Complaints of 'chaos' after Harry Styles' Wembley gigs

Harry Styles performs to a sell out Wembley Stadium

Harry Styles performs to a sell out Wembley Stadium - Credit: Anthony Pham

Residents living by Wembley Stadium have complained about people making a mess and singing in the streets “until 2am” after two Harry Styles concerts at the iconic arena over the weekend.

Across social media there were stories of people waiting for hours in queues for the Tube and revellers choosing to pass the time by singing the songs they had heard a short while ago. 

Posting on Twitter, one person described the situation as “farcical” as long queues meant people missed the last train and were forced to look for other ways home. Another said the queue for the station was “the worst I’ve ever seen it” and suggested things could have been “dangerous” with that amount of people in such a small space.

And while fans sang deep into the night, filled with the memories of watching their hero perform on one of the country’s biggest stages, the reality for those living nearby is less appealing. 

Mudar Vyas, who lives in a block of apartments with her husband just a stone’s throw from the stadium, summed up the atmosphere on event days. She said: “It’s loud. It really is. Sometimes it can go on until 1am and, for people with children, they might struggle to get to sleep. 

“In general, things are good here. The building is nice, there are things for us to do. But when it comes to events at Wembley, it can be quite chaotic.”

Her neighbour, Fowsiya Abdi, suggested celebrations can sometimes go on “until 3am”.

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She said: “If we keep our windows closed, it’s fine – you can’t hear anything even though it’s so close. But in the summer, you have to open them or it gets too hot. So it’s a bit of a problem.”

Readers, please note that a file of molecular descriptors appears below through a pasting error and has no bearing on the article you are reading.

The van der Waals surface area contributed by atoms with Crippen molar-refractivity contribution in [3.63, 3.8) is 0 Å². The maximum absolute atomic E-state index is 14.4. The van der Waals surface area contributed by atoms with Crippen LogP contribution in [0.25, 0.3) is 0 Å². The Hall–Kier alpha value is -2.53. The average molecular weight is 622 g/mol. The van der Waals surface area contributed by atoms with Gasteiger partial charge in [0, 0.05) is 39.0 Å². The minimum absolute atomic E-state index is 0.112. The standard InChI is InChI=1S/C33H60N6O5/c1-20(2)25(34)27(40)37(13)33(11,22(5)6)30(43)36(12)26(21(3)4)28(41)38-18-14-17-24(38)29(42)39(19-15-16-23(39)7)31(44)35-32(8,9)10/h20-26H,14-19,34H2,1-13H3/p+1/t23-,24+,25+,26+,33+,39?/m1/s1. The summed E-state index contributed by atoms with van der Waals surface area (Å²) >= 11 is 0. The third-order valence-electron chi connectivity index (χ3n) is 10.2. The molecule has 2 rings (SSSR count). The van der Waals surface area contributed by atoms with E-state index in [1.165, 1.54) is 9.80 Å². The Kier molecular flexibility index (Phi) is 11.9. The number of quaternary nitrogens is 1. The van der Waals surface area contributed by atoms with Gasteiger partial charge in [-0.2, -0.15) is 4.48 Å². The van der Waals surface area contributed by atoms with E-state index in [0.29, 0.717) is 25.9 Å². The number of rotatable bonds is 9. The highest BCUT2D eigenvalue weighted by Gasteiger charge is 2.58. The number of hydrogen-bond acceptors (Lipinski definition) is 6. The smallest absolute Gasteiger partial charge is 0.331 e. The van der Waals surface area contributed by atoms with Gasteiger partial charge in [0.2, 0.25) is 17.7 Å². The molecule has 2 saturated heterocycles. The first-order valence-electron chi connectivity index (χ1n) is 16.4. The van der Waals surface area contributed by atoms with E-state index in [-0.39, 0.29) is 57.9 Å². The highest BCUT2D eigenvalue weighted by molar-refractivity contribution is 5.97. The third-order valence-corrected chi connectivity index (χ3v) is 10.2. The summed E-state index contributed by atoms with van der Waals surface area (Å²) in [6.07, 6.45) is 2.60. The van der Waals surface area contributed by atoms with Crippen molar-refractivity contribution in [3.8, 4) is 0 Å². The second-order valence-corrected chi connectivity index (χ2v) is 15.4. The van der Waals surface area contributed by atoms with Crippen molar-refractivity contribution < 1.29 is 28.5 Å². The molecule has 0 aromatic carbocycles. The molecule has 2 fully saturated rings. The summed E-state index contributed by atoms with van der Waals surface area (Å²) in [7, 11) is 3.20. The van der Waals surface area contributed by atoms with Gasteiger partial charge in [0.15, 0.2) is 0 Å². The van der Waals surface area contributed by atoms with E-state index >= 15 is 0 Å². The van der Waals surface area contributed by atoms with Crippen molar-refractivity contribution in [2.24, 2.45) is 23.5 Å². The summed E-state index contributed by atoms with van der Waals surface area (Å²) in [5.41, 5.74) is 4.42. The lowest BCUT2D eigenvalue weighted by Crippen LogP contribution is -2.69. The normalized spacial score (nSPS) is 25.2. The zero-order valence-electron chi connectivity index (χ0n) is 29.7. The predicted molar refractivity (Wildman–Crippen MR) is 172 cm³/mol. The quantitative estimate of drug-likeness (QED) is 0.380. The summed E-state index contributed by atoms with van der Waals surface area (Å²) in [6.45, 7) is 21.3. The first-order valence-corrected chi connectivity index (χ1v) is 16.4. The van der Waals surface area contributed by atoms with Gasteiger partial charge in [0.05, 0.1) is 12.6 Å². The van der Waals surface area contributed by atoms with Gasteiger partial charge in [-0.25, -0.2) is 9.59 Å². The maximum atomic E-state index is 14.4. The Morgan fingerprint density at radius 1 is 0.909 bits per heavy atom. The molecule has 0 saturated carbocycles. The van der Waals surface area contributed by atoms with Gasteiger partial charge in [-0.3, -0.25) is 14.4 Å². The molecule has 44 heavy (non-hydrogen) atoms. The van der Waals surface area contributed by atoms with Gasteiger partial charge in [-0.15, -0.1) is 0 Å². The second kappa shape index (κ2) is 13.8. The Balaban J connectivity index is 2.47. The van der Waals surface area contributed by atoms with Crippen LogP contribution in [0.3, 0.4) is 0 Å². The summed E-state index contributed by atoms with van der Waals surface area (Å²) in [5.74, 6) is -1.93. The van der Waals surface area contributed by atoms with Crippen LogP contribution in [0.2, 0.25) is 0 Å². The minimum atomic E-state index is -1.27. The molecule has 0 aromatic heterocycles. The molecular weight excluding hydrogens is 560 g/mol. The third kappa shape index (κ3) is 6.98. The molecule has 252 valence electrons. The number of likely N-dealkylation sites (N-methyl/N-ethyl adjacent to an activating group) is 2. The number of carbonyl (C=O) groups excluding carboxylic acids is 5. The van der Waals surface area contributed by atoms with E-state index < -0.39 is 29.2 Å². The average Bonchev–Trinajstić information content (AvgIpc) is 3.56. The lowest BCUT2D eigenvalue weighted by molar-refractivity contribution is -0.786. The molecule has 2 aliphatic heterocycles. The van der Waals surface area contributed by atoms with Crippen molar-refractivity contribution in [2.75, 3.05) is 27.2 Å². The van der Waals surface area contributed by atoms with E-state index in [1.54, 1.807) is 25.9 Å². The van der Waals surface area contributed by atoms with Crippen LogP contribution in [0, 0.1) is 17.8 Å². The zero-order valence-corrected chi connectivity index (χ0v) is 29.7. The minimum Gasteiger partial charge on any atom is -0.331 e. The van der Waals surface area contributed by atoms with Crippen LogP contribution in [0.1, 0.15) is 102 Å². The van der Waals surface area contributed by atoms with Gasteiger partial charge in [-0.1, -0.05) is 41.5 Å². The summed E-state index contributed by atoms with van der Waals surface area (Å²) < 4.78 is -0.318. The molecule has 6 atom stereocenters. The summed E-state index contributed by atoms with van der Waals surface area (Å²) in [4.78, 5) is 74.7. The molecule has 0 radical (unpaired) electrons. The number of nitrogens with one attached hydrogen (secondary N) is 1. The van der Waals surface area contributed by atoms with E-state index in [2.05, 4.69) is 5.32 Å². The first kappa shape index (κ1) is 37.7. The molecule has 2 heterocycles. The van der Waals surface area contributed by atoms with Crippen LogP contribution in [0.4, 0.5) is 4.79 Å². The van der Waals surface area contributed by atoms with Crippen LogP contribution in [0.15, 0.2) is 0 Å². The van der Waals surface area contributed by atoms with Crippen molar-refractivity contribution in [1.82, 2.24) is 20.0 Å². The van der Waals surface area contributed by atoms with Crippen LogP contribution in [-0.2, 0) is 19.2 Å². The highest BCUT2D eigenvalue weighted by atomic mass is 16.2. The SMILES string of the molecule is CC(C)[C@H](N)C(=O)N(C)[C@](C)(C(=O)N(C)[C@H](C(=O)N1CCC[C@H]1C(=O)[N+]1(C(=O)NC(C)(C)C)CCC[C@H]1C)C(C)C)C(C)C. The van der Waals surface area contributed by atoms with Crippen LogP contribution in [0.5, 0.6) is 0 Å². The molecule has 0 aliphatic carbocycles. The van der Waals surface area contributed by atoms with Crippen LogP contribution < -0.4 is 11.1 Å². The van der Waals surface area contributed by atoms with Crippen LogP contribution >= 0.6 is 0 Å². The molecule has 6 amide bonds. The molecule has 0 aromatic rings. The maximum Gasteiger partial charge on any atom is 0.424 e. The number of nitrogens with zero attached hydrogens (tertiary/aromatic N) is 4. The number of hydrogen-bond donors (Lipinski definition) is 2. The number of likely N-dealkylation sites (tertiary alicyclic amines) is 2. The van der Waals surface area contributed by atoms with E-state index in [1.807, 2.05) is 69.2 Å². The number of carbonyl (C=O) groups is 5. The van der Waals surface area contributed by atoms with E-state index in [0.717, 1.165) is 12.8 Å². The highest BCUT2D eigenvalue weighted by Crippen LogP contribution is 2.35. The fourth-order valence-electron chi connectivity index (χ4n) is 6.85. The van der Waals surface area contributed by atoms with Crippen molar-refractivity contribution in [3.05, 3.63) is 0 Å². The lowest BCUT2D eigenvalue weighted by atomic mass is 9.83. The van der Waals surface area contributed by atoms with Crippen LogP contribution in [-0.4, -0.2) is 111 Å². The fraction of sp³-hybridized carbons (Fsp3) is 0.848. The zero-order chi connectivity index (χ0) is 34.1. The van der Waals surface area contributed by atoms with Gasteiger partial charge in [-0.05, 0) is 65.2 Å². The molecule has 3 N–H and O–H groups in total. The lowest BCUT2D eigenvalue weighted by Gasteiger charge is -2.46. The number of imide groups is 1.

Sadiya Noor, who also lives in a nearby block, said she has spent hours cleaning up the debris from event goers that has made its way onto her balcony. She agreed that there are many positives to living in Wembley but that there can be problems when major events are held at the stadium. 

Sadiya said: “One of the biggest issues is the traffic it causes. The roads get blocked up and sometimes you have to decide whether to go out or stay in for the whole day." 

Brent Council has since implemented a drinking ban across areas close to the stadium during some sporting events, which it says has been a “success” in tackling issues of anti-social behaviour. The Local Democracy Reporting Service has contacted Wembley Stadium and Brent Council for comment on residents’ concerns during event days.

A Wembley Stadium spokesperson: “Our events generate considerable benefits for the local area, London and wider economy. We work closely with the council, residents and businesses of Brent throughout their planning processes to minimise any disruption to the local community and provide a safe environment for our audiences. We are also subject to various restrictions, which include both noise curfews and a capped number of event days per year, that limit any impacts.”